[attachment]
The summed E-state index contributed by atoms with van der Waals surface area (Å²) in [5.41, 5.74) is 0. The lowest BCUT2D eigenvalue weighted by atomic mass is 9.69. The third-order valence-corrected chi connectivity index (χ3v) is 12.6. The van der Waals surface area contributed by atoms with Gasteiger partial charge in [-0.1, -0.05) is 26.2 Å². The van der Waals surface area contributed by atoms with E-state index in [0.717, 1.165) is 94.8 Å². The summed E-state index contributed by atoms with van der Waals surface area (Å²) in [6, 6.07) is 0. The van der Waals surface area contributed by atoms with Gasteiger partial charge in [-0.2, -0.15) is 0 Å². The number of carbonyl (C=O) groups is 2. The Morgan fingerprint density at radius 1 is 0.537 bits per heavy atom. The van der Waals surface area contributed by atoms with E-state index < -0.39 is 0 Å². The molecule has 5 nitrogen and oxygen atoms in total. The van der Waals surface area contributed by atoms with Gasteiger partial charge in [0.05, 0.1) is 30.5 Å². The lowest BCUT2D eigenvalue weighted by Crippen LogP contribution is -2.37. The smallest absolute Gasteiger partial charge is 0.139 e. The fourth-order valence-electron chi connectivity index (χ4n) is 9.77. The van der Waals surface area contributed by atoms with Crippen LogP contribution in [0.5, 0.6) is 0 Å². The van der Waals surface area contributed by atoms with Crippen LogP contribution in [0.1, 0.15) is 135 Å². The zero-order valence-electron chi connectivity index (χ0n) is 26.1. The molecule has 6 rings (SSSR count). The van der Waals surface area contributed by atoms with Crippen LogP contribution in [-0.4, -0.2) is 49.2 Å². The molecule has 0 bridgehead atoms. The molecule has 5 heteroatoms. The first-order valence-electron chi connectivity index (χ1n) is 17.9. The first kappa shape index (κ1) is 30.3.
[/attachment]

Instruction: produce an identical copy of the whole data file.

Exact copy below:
The summed E-state index contributed by atoms with van der Waals surface area (Å²) in [5.41, 5.74) is 0. The lowest BCUT2D eigenvalue weighted by atomic mass is 9.69. The third-order valence-corrected chi connectivity index (χ3v) is 12.6. The van der Waals surface area contributed by atoms with Gasteiger partial charge in [-0.1, -0.05) is 26.2 Å². The van der Waals surface area contributed by atoms with E-state index in [0.717, 1.165) is 94.8 Å². The summed E-state index contributed by atoms with van der Waals surface area (Å²) in [6, 6.07) is 0. The van der Waals surface area contributed by atoms with Gasteiger partial charge in [-0.2, -0.15) is 0 Å². The number of carbonyl (C=O) groups is 2. The Morgan fingerprint density at radius 1 is 0.537 bits per heavy atom. The van der Waals surface area contributed by atoms with E-state index < -0.39 is 0 Å². The molecule has 5 nitrogen and oxygen atoms in total. The van der Waals surface area contributed by atoms with Gasteiger partial charge in [0.05, 0.1) is 30.5 Å². The lowest BCUT2D eigenvalue weighted by Crippen LogP contribution is -2.37. The smallest absolute Gasteiger partial charge is 0.139 e. The fourth-order valence-electron chi connectivity index (χ4n) is 9.77. The van der Waals surface area contributed by atoms with Crippen LogP contribution in [0.5, 0.6) is 0 Å². The van der Waals surface area contributed by atoms with Crippen LogP contribution in [0.1, 0.15) is 135 Å². The zero-order valence-electron chi connectivity index (χ0n) is 26.1. The molecule has 6 rings (SSSR count). The van der Waals surface area contributed by atoms with Crippen LogP contribution in [-0.4, -0.2) is 49.2 Å². The molecule has 0 bridgehead atoms. The molecule has 5 heteroatoms. The first-order valence-electron chi connectivity index (χ1n) is 17.9. The first kappa shape index (κ1) is 30.3.